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Almost 1,500 job opportunities in precision engineering sector; technical skills can be acquired via conversion programmes

SINGAPORE — There have been close to 1,500 job opportunities in the precision engineering sector since April this year, Manpower Minister Josephine Teo said on Monday (Sept 14), as she sought to dispel the misconception that technical skills are a prerequisite to joining the growing industry.

MOM said that the precision engineering industry employs more than a fifth of the 473,000 workers in the manufacturing sector and contributed about S$38 billion in total output in 2019.

MOM said that the precision engineering industry employs more than a fifth of the 473,000 workers in the manufacturing sector and contributed about S$38 billion in total output in 2019.

  • There have been close to 1,500 job, traineeship and attachment opportunities in the precision engineering sector since April
  • About 80 per cent of the jobs offered are for PMETs
  • Technical skills are not a prerequisite for precision engineering jobs, Manpower Minister Josephine Teo said

 

SINGAPORE — There have been close to 1,500 job opportunities in the precision engineering sector since April this year, Manpower Minister Josephine Teo said on Monday (Sept 14), as she sought to dispel the misconception that technical skills are a prerequisite to joining the growing industry.

More than 270 companies have offered these opportunities, which include jobs, traineeships and attachments.

Mrs Teo was speaking to the media after a visit to AEM, a company that provides intelligent system tests and handling solutions for semiconductor and electronics firms.

Noting that the bulk of these opportunities were jobs, she said: “Of these, what we found is that the majority, eight in 10, are for professionals, managers, executives and technicians (PMETs). As I mentioned to you, these are skilled types of jobs, and the roles range from product engineer, quality assurance inspector and of course, this industry is also looking for workers to fill non-PMET roles such as production operators and welders.”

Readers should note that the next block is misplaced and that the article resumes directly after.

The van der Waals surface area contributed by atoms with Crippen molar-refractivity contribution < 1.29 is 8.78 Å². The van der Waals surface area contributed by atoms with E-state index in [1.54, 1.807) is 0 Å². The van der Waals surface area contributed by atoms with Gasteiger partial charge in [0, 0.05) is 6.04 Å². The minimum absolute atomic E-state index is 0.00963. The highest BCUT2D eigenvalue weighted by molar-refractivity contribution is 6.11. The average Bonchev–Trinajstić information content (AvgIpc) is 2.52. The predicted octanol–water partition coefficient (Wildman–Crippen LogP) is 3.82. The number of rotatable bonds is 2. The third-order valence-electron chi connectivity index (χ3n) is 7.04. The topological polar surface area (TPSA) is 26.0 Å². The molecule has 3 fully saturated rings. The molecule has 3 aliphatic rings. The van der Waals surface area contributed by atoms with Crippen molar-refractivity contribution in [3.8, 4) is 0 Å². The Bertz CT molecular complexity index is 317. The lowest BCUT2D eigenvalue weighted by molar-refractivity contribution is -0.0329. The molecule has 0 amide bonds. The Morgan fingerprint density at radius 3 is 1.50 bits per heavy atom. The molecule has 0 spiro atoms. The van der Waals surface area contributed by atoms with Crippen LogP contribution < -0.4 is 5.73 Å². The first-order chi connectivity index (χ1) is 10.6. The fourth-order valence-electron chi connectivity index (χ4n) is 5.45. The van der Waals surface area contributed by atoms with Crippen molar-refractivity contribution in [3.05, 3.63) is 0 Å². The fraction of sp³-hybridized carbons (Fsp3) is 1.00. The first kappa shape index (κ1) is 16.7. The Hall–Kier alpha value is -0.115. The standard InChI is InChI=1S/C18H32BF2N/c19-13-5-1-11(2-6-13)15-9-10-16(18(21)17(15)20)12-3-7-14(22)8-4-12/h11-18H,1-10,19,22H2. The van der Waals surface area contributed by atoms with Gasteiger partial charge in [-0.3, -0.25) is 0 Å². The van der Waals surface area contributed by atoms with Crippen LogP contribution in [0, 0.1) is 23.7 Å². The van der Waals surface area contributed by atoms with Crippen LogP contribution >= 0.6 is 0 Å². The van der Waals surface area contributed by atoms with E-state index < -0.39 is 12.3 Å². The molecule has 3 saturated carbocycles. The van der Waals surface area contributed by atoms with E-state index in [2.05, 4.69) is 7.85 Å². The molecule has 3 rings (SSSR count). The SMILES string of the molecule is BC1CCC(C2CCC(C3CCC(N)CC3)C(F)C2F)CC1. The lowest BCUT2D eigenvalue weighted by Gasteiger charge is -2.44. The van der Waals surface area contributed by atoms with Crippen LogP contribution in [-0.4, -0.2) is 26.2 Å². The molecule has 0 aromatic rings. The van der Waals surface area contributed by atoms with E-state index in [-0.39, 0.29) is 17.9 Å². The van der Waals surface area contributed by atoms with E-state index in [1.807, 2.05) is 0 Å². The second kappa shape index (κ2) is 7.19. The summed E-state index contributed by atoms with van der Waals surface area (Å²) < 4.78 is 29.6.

On top of these available openings, 260 jobseekers have found work in the precision engineering industry mainly through Workforce Singapore’s career conversion programmes. 

Job hunters without technical skills could also consider roles in the industry, Mrs Teo said.

“Jobseekers may have the impression that if you want to go into precision engineering, you must definitely have all the technical skills that are required, and as a result, they may discount themselves, and they think they do not have the experience.” 

However, jobseekers could acquire the relevant skills through career conversion programmes, she added.

JOB OPPORTUNITIES

In its latest job situation report released on Monday, the MOM provided a further breakdown of the number of job opportunities available in the precision engineering industry. 

 Out of the 1,500 that are available in the precision engineering industry:

  • 750 are PMET jobs 

  • 230 are non-PMET jobs

  • 360 PMET and 80 non-PMET roles are for company-hosted traineeship and attachments

  • 60 PMET and 20 non-PMET roles are for training opportunities

SALARY RANGE 

In its report, MOM also provided a look at the range of the salaries for major roles in the industry. 

  • Industrial and production engineers can have salaries ranging from S$2,600 to S$6,000, with a median of S$3,350

  • Mechanical engineers: Salary range of S$2,500 to S$4,000, with a median of S$3,580

  • Mechanical engineering technicians: S$1,750 to S$2,400, with a median of S$2,050

  • Manufacturing and engineering technicians: S$1,500 to S$2,350, with a median of S$1,750

A GROWING INDUSTRY

The precision engineering industry employs more than a fifth of the 473,000 workers in the manufacturing sector and contributed about S$38 billion in total output last year.

Mrs Teo noted that although other industries have been hit by Covid-19, the precision engineering industry continues to do well.

“So if you look at just the precision engineering industry in Singapore, from January to July, they managed to grow by 11.4 per cent. That’s quite interesting.” 

She also noted that among the better-performing companies were those that supplied parts for Covid-19-related products such as diagnostic kits and ventilators, as well as those that supplied components for tech appliances, which had seen a boost in demand due to more workers telecommuting.

Companies dealing with robotics were also doing well, she said. These were the ones that helped to reduce manpower needs on the shop floor so that business may continue running at normal capacity while adhering to Covid-19 safe management measures.

Related topics

Jobs precision engineering employment PMET MOM

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